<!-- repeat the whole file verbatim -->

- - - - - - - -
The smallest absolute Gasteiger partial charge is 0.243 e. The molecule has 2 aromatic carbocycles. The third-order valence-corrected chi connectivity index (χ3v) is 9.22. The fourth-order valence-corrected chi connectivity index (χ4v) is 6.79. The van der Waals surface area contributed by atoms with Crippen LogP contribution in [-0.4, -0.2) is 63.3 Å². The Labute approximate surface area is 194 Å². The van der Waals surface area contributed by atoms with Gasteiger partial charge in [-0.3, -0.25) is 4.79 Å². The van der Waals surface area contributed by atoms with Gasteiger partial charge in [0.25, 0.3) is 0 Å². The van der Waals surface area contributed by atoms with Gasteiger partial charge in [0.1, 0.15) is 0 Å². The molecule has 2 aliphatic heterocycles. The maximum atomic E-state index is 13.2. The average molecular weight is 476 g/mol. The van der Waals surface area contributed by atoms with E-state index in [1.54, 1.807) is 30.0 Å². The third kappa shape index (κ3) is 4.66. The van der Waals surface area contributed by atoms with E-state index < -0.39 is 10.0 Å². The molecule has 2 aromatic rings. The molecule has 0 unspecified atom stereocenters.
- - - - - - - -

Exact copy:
The smallest absolute Gasteiger partial charge is 0.243 e. The molecule has 2 aromatic carbocycles. The third-order valence-corrected chi connectivity index (χ3v) is 9.22. The fourth-order valence-corrected chi connectivity index (χ4v) is 6.79. The van der Waals surface area contributed by atoms with Crippen LogP contribution in [-0.4, -0.2) is 63.3 Å². The Labute approximate surface area is 194 Å². The van der Waals surface area contributed by atoms with Gasteiger partial charge in [-0.3, -0.25) is 4.79 Å². The van der Waals surface area contributed by atoms with Gasteiger partial charge in [0.25, 0.3) is 0 Å². The van der Waals surface area contributed by atoms with Gasteiger partial charge in [0.1, 0.15) is 0 Å². The molecule has 2 aliphatic heterocycles. The maximum atomic E-state index is 13.2. The average molecular weight is 476 g/mol. The van der Waals surface area contributed by atoms with E-state index in [1.54, 1.807) is 30.0 Å². The third kappa shape index (κ3) is 4.66. The van der Waals surface area contributed by atoms with E-state index < -0.39 is 10.0 Å². The molecule has 2 aromatic rings. The molecule has 0 unspecified atom stereocenters.